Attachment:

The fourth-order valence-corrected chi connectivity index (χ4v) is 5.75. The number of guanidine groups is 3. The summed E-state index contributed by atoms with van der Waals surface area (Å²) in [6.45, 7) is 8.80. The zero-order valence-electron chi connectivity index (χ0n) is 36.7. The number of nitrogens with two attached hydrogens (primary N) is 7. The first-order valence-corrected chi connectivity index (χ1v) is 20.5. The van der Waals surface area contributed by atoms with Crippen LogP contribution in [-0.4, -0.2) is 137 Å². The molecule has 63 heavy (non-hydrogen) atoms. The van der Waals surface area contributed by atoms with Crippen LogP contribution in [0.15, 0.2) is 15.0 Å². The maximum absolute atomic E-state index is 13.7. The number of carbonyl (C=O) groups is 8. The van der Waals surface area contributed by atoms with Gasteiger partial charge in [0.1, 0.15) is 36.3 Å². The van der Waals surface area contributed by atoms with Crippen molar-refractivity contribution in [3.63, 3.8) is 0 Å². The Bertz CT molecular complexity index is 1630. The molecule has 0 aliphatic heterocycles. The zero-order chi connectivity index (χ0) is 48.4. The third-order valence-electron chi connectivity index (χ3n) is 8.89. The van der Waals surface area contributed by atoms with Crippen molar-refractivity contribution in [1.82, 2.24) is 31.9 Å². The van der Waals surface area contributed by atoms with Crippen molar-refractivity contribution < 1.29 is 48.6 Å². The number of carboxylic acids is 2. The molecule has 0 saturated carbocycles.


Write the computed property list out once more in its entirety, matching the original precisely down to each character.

The fourth-order valence-corrected chi connectivity index (χ4v) is 5.75. The number of guanidine groups is 3. The summed E-state index contributed by atoms with van der Waals surface area (Å²) in [6.45, 7) is 8.80. The zero-order valence-electron chi connectivity index (χ0n) is 36.7. The number of nitrogens with two attached hydrogens (primary N) is 7. The first-order valence-corrected chi connectivity index (χ1v) is 20.5. The van der Waals surface area contributed by atoms with Crippen LogP contribution in [-0.4, -0.2) is 137 Å². The molecule has 63 heavy (non-hydrogen) atoms. The van der Waals surface area contributed by atoms with Crippen LogP contribution in [0.15, 0.2) is 15.0 Å². The maximum absolute atomic E-state index is 13.7. The number of carbonyl (C=O) groups is 8. The van der Waals surface area contributed by atoms with Gasteiger partial charge in [0.1, 0.15) is 36.3 Å². The van der Waals surface area contributed by atoms with Crippen molar-refractivity contribution in [3.63, 3.8) is 0 Å². The Bertz CT molecular complexity index is 1630. The molecule has 0 aliphatic heterocycles. The zero-order chi connectivity index (χ0) is 48.4. The third-order valence-electron chi connectivity index (χ3n) is 8.89. The van der Waals surface area contributed by atoms with Crippen molar-refractivity contribution in [1.82, 2.24) is 31.9 Å². The van der Waals surface area contributed by atoms with Crippen molar-refractivity contribution < 1.29 is 48.6 Å². The number of carboxylic acids is 2. The molecule has 0 saturated carbocycles.